$ bower install --save ember-localstorage-adapter

Then update the index.html with the dependency.

<script src="bower_components/ember-localstorage-adapter/localstorage_adapter.js"></script>

Also update the app/scripts/store.js with the code shown below. This configures the application to use LSAdapter(Local Storage Adapter) instead of FixtureAdapter.

Getbookmarks.Store = DS.Store.extend();
Getbookmarks.ApplicationAdapter = DS.LSAdapter.extend({
  namespace: 'stories'
});

Update Routes

Replace the router.js code with this:

Getbookmarks.Router.map(function () {
 
  this.resource('index',{path : '/'});
  this.resource('story', { path: '/story/:story_id' });
  this.resource('story_edit', { path: '/story/new' });
 
 
});

In the code shown above, we have defined three routes.

  1. The index route corresponds to the root url.

  2. To view the individual story, we are using story route.

  3. To create a new story we are using story_edit route. When a user views the ‘#/story/new’ url, a form is displayed to the user.

Submit New Story

Let’s add the form which is displayed when user goes to ‘#/story/new’. Update the app/templates/story_edit.hbs with this code:

    <form class="form-horizontal" role="form">
      <div class="form-group">
        <label for="title" class="col-sm-2 control-label">Title</label>
        <div class="col-sm-10">
          <input type="title" class="form-control" id="title" name="title" placeholder="Title of the link" required>
        </div>
      </div>
      <div class="form-group">
        <label for="excerpt" class="col-sm-2 control-label">Excerpt</label>
        <div class="col-sm-10">
          <textarea class="form-control" id="excerpt" name="excerpt" placeholder="Short description of the link" required></textarea>
        </div>
      </div>
 
      <div class="form-group">
        <label for="url" class="col-sm-2 control-label">Url</label>
        <div class="col-sm-10">
          <input type="url" class="form-control" id="url" name="url" placeholder="Url of the link" required>
        </div>
      </div>
      <div class="form-group">
        <label for="tags" class="col-sm-2 control-label">Tags</label>
        <div class="col-sm-10">
          <textarea id="tags" class="form-control" name="tags" placeholder="Comma seperated list of tags" rows="3" required></textarea>
        </div>
      </div>
      <div class="form-group">
        <label for="fullname" class="col-sm-2 control-label">Full Name</label>
        <div class="col-sm-10">
          <input type="text" class="form-control" id="fullname" name="fullname" placeholder="Enter your Full Name like Shekhar Gulati" required>
        </div>
      </div>
      <div class="form-group">
        <div class="col-sm-offset-2 col-sm-10">
          <button type="submit" class="btn btn-success" {{action 'save'}}>Submit Story</button>
        </div>
      </div>
  </form>

Now the story submission form is at http://localhost:9000/#/story/new

Update the StoryEditController with save a function to save the story in local storage:

Getbookmarks.StoryEditController = Ember.ObjectController.extend({
 
  save: function(){
    var url = $('#url').val();
        var tags = $('#tags').val();
        var fullname = $('#fullname').val();
        var title = $('#title').val();
        var excerpt = $('#excerpt').val();
        var submittedOn = new Date();
        var store = this.get('store');
        console.log('Store .. '+store);
        var story = store.createRecord('story',{
            url : url,
            tags : tags,
            fullname : fullname,
            title : title,
            excerpt : excerpt,
            submittedOn : submittedOn
        });
    story.save();
    this.transitionToRoute('index');
  }
});

List All Stories

Next we need to implement a function to show a list of stories in the sidebar.

In the application_route.js, we fetch all the stories from the local storage:

Getbookmarks.ApplicationRoute = Ember.Route.extend({
    model : function(){
        var stories = this.get('store').findAll('story');
        return stories;
    }
});

Next we update application.hbs to render the story title with a link. Update application.hbs to look like this:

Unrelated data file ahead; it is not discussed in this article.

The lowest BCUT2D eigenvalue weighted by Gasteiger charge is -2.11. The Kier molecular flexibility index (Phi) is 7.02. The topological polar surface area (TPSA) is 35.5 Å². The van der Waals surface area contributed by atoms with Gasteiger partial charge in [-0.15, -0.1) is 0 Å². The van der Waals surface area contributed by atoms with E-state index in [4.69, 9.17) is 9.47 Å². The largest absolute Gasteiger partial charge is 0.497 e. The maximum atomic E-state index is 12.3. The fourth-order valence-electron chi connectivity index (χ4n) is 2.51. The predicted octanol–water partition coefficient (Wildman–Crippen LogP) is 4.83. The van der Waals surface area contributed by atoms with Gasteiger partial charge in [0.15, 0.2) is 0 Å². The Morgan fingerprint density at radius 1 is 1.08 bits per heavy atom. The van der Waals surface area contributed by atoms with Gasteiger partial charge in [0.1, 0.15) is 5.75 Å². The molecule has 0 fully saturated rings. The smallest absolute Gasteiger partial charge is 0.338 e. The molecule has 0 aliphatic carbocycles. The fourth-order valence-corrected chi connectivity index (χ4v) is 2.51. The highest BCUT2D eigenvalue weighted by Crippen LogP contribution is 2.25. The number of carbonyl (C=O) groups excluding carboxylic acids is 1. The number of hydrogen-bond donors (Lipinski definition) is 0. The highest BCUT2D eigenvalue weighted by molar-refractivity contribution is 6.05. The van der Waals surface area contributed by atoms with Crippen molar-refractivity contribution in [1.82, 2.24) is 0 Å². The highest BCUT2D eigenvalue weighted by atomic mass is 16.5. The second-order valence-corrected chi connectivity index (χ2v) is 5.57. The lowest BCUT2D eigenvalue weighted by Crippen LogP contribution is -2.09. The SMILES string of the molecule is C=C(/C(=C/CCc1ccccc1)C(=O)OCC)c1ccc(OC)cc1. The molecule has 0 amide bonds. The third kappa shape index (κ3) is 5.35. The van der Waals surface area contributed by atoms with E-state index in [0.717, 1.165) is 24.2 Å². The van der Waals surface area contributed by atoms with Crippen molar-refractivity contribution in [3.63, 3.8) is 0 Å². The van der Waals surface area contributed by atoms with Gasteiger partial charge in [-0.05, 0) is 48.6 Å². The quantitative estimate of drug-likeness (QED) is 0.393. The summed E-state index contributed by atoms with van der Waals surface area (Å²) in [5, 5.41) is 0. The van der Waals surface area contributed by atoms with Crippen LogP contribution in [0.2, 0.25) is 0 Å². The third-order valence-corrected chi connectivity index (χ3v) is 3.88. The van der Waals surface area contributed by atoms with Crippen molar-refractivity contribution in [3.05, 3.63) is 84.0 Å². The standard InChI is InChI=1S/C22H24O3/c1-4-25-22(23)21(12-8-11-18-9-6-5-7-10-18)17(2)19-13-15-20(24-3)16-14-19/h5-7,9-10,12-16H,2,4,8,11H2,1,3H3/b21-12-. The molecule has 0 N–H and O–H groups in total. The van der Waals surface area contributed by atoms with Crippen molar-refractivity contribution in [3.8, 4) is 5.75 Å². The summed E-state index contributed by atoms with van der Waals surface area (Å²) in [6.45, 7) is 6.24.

<div>
    <nav class="navbar navbar-default navbar-fixed-top" role="navigation">
        <div class="navbar-header">
            <button type="button" class="navbar-toggle" data-toggle="collapse" data-target=".navbar-ex1-collapse">
                <span class="sr-only">Toggle navigation</span>
                <span class="icon-bar"></span>
                <span class="icon-bar"></span>
                <span class="icon-bar"></span>
            </button>
            <a class="navbar-brand" href="#">GetBookmarks</a>
        </div>
        <div class="collapse navbar-collapse navbar-ex1-collapse">
            <ul class="nav navbar-nav pull-right">
                <li>{{#link-to 'story_edit'}}<span class="glyphicon glyphicon-plus"></span> Submit Story{{/link-to}}</li>
            </ul>
        </div>
    </nav>
    <div class="container" id="main">
        <div class="row">
            <div>
                <div class="col-md-3">
                    <div class="well sidebar-nav">
 
                        <table class='table'>
                          <thead>
                            <tr><th>Recent Stories</th></tr>
                          </thead>
                          {{#each controller}}
                            <tr><td>
                            {{#link-to 'story' this}}
                              {{title}}
                            {{/link-to}}
                            </td></tr>
 
                          {{/each}}
                        </table>
                    </div>
                </div>
                <div class="col-md-9">
                    {{outlet}}
                </div>
            </div>
        </div>
    </div>
</div>

The application user interface reloads and reflects the changes.

View Individual Story

The last funtion to implement is a method to view individual stories when users navigates to http://localhost:9000/#/story/:id. The :id corresponds to the story id.

Update story_route.js with this code:

Getbookmarks.StoryRoute = Ember.Route.extend({
  model : function(params){
        var store = this.get('store');
        return store.find('story',params.story_id);
  }
});

Update the app/templates/story.hbs with this code:

<h1>{{title}}</h1>
<h2> by {{fullname}} <small class="muted">{{submittedOn}}</small></h2>
{{#each tagnames}}
  <span class="label label-primary">{{this}}</span>
{{/each}}
<hr>
<p class="lead">
      {{excerpt}}
</p>

Build For Production

Run the grunt build command to produce a distributable application. The grunt build command takes the source code files under app directory and turns them into a distributable application under dist directory.

$ grunt build

That’s it for today. Keep giving feedback.

Next Steps